IT is one of the more discouraging parts of the routine here in the Philippines that the country cannot get through its most important holiday (Christmas actually begins around the first of September here) without suffering from one or more horrific tragedies. If it’s not a natural disaster such as one of the country’s frequent destructive tropical storms, it’s a massive fire with casualties numbered in the dozens.
On Friday, the NCCC Mall in Davao City went up in flames shortly before 10 am, when it would have opened to the public. The fire began on the third level of the four-story mall, in an area where furniture, dry goods, and housewares – in other words, mainly cheap flammable crap imported either from China or from the sketchy beehive of manufacturers of cheap flammable crap around Metro Manila – and spread rapidly, trapping and ultimately killing 37 people, all of them workers at a call center located on the mall’s fourth floor.
The tragedy momentarily attracted media coverage here because Davao is the personal fiefdom of President Rodrigo Duterte, who was mayor of Mindanao’s largest city for 27 years, and installed his daughter and son as mayor and vice-mayor, respectively, upon his election to the presidency. The most important part of the story of the mall fire, apparently, was the fact that Duterte broke into tears upon meeting the families of the missing people and informing them that there was no chance anyone who didn’t make it out of the building could have survived.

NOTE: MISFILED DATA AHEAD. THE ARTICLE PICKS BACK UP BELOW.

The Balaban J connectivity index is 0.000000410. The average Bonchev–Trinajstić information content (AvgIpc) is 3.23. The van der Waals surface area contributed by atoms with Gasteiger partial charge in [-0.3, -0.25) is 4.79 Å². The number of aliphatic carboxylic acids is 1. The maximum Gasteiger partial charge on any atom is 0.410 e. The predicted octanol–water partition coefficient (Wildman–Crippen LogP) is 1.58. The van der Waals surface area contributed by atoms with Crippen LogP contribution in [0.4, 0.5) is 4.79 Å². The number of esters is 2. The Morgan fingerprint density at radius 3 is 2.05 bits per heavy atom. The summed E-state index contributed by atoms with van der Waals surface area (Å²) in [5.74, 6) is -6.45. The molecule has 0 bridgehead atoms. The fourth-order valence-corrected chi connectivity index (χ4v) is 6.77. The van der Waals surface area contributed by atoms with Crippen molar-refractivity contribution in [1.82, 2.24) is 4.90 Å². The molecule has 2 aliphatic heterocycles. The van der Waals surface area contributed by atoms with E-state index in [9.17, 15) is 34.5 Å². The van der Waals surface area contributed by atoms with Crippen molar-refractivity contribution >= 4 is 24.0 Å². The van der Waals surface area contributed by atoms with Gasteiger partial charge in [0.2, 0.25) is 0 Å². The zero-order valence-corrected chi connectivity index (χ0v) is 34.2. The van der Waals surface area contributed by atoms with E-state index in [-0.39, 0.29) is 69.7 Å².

But to be fair to Duterte on a personal level, disasters do seem to bring out his human side; unlike his elitist and misanthropic predecessor, he is neither ungenerous nor self-conscious with his sympathies for the victims of tragedies. But the other facts of the case – the destruction of the city’s second-largest business establishment, a fire that should not have happened and certainly should not have been as bad as it was, and the extremely problematic fact that the business that suffered the worst loss was an American-owned BPO office – are not quite so appealing as media fodder, and the story had dropped off the local news radar by midday Sunday.
That is, unfortunately, probably not surprising for a country where major industrial fires happen a couple of times a year, and where a neighborhood of squatter shanties goes up in flames almost every day. That Filipinos are so inured to disasters like this is the result of an almost willful disregard for standards when it comes to buildings and matters of occupational health and safety, despite the existence of enough regulations to fill a book big enough to stun an ox. As a former mayor and now as president, Duterte, whatever grace he has in commiserating with his people, deserves some of the blame for that dangerous attitude.